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Sunday, December 16, 2012

New 2013 California Laws affecting Landlords, Real Property Owners, and RE Agents

Landlord Must Disclose Notice of Default to Prospective Tenants: Starting January 1, 2013, every landlord who offers for rent a residential property containing one-to-four units must disclose in writing to any prospective tenant the receipt of a notice of default that has not been rescinded. This disclosure must be made before executing a lease agreement. If a landlord violates this law, the tenant can elect to void the lease and recover one month’s rent or twice the amount of actual damages, whichever is greater, plus all prepaid rent. If the lease is not voided and the foreclosure sale has not occurred, the tenant may deduct one month’s rent from future amounts owed. The written disclosure notice as provided by statute must be in English, Spanish, Chinese, Tagalog, Vietnamese, and Korean. A property manager will not be held liable for failing to provide the written disclosure notice unless the landlord has given the property manager written instructions to deliver the written disclosure to the tenant. This law will expire on January 1, 2018. Senate Bill 1191.

Restrictions Against Cancellation Fees for HOA Documents: Beginning January 1, 2013, an HOA cannot collect a cancellation fee for HOA sales disclosure documents in either of two situations: (1) a request is cancelled in writing by the party who placed the order and work had not yet been performed on the order; or (2) a request is cancelled in writing and the HOA had been compensated for any work performed. Moreover, an HOA must refund all fees collected for HOA documents if a request is cancelled in writing and work had not yet been performed on the order. Additionally under this new law, the HOA cover sheet itemizing the HOA sales disclosures must be in at least 10-point type. Our C.A.R. standard form Homeowner Association Information Request (Form HOA) complies with this requirement. Assembly Bill 1838.

Landlord May Dispose Abandoned Personal Property Less Than $700: Commencing January 1, 2013, the total resale value of personal property left behind by a tenant after termination of a tenancy that the landlord must sell at a public auction (rather than dispose of or retain for his or her own use), has been increased from $300 to $700, if certain procedures are followed. This law, however, also prohibits a landlord from assessing any storage cost if the tenant reclaims personal property within 2 days of vacating the premises. The statutory notices of Right to Reclaim Abandoned Property have been revised to reflect these changes. Furthermore, a landlord’s notices of termination of tenancy and pre-move out inspection must contain specified language that former tenants may reclaim abandoned personal property left on the premises, subject to certain conditions. Assembly Bill 2303.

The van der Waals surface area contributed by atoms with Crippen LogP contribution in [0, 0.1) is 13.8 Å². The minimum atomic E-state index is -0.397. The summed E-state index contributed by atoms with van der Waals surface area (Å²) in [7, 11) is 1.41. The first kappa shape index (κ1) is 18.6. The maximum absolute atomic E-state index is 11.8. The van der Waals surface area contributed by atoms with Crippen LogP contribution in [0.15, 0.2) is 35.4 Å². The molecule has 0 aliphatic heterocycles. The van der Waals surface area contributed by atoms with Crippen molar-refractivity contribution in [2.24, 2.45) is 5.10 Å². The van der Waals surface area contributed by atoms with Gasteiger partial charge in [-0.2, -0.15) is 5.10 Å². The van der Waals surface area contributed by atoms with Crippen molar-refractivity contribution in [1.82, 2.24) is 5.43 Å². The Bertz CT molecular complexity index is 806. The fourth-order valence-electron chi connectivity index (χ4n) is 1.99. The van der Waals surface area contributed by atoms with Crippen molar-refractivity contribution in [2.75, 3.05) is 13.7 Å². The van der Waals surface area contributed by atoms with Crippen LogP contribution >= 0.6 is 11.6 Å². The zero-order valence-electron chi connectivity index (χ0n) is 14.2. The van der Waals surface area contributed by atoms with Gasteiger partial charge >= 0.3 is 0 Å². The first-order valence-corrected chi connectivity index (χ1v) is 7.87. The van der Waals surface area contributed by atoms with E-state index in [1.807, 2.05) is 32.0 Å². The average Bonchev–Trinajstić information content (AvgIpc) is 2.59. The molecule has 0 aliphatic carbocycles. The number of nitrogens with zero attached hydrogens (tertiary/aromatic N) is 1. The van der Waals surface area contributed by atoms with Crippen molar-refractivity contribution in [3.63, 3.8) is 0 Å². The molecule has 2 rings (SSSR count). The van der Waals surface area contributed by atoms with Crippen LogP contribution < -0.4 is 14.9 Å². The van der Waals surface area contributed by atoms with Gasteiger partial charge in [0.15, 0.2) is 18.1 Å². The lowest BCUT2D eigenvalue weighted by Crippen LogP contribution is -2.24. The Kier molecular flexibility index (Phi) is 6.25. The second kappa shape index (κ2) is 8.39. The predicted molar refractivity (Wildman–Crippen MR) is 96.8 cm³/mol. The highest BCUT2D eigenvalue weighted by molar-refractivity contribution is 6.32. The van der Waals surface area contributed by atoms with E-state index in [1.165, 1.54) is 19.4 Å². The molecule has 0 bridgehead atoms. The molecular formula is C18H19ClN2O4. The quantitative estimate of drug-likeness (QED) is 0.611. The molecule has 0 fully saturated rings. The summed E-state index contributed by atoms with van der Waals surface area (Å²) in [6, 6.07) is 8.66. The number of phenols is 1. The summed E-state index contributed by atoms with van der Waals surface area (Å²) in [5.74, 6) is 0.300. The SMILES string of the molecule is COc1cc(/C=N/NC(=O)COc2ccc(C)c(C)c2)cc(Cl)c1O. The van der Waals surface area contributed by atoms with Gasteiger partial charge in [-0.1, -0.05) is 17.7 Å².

Tenant Entitled to a 90-Day Notice to Terminate After Foreclosure: Effective January 1, 2013, a month-to-month tenant in possession of a rental housing unit at the time the property is foreclosed must be given a 90-day written notice to terminate under California law. For a fixed-term residential lease, the tenant can generally remain until the end of the lease term, and all rights and obligations under the lease shall survive foreclosure, including the tenant’s obligation to pay rent. However, the landlord can give a 90-day written notice to terminate a fixed-term lease after foreclosure under any of the following four circumstances: (1) the purchaser or successor-in-interest will occupy the property as a primary residence; (2) the tenant is the borrower or the borrower’s child, spouse, or parent; (3) the lease was not the result of an arms’ length transaction; or (4) the lease requires rent that is substantially below fair market rent (except if under rent control or government subsidy). The purchaser or successor-in-interest bears the burden of proving that one of the four exceptions has been met. This law does not apply if a borrower stays in the property as a tenant, subtenant, or occupant, or if the property is subject to just cause rent control. This law will expire on December 31, 2019. This new California law is similar, but not identical, to the 90-day termination notice requirement under the federal Protecting Tenants at Foreclosure Act (12 U.S.C. § 5201, et seq.) (as extended by the Dodd-Frank Wall Street Reform and Consumer Protection Act), which is set to expire on December 31, 2014. Assembly Bill 2610.